1. Gardasil 9, the New Version of A Cervical Cancer Vaccine.
Earlier this month, the FDA approved the Gardasil 9, Merck’s new version of Human Papilloma Virus (HPV) vaccine, to be given to females from 9-26 year old, and males from 9-15 years old. Gardasil protects the recipients against nine strains of HPV, as compared to the original Gardasil, approved since 2006, which protects them from four HPV strains.
The new version of Gardasil potentially prevents roughly 90% of cervical, anal, vulva and vaginal cancers. Merck used data from 13,000 recipients of the vaccine. Like the original vaccine, Gardasil 9’s most common side effects are those from the injection itself such as pain, redness and swelling.
For more information, you can go to FDA.org
2. Air Pollution and Increased Risk of Autism.
A Harvard School of Public Health study, published recently in Environmental Health Perspectives, reported a doubling of autism incidence in mothers being exposed to high levels of pollution.
In this study, using the mothers’ home addresses to identify the location of pollution exposure, the researchers found a potential link to autism in 245 children out of 1,767 children studied. Dr. Marc Weisskopf, the lead researcher, agreed that in addition to genetic propensities of autism, the environment can play a significant factor. Several studies in the past have also cited environmental factors such as pollution as a potential risk for autism. Until further studies are conducted, pregnant women should minimize their exposure to pollutants, as these pollutants can potentially cross the placenta and affect the babies’ brain health.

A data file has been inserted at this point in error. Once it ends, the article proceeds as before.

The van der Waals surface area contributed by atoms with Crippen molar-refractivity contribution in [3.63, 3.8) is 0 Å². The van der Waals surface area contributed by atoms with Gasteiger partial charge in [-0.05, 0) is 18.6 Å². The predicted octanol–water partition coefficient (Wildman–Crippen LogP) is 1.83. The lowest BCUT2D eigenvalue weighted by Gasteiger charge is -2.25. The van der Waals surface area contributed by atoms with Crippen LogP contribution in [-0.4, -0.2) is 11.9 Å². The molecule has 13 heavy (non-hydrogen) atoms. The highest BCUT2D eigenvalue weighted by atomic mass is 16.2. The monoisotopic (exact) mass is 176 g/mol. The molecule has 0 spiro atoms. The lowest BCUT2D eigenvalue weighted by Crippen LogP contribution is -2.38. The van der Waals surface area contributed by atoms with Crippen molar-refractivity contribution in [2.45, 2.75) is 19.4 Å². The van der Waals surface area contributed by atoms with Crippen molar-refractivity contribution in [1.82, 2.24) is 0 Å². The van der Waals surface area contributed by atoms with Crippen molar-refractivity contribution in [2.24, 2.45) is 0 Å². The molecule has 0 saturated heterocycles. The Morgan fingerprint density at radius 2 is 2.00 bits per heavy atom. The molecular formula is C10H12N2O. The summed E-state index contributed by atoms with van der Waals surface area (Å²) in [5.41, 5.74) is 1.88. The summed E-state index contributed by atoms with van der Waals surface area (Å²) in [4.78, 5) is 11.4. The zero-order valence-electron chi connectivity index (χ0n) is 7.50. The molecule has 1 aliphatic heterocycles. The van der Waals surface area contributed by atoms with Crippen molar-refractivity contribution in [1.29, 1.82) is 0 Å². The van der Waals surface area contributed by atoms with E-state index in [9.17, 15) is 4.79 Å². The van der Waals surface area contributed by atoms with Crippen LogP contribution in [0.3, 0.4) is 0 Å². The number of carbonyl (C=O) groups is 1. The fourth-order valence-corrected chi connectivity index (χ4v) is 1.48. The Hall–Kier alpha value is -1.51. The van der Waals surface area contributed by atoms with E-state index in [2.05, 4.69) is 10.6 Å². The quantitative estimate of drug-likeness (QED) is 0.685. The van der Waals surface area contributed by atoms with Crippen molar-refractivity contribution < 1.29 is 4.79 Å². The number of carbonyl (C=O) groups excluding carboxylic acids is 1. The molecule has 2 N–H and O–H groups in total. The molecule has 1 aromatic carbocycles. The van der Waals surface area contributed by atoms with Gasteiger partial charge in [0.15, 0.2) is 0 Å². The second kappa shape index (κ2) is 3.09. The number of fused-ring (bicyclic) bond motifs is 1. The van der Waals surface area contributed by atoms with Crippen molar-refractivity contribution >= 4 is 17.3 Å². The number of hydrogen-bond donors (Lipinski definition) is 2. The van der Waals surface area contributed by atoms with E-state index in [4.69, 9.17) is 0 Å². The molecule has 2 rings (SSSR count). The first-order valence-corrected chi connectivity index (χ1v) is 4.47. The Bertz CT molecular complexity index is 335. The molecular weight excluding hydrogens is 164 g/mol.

3. Early Childhood Sleep Abnormalities Increase Risk For Obesity.
A study from Albert Einstein College of Medicine, Bronx, N.Y., published online on December 11 in the Journal of Pediatrics, reported a link between sleep abnormalities in early childhood and obesity in later years.
In this study, data from 1,844 children, born in southwest England between 1991 to 1992, were analyzed. Mothers of these children reported symptoms of sleep disorders including abnormal patterns of breathing such as snoring, mouth breathing and episodes of sleep apnea. Body Mass Index (BMI), using height and weight of these children was calculated in later years, at 7, 10 and 15 years of age. Children with the most severe sleep breathing abnormalities at 2.5 years old were found to be twice as likely to be obese in later years as compared to those with normal breathing patterns. Children who had a shorter sleep duration (less than 10 hours a night) at 5-6 years old were found to be twice as likely to be obese at 15 years old than those who slept more.
Karen Bonuck,Ph.D, the lead researcher, and her associates believe that their study confirms the importance of healthy sleeping as a preventive measure against childhood and, potentially, adult obesity.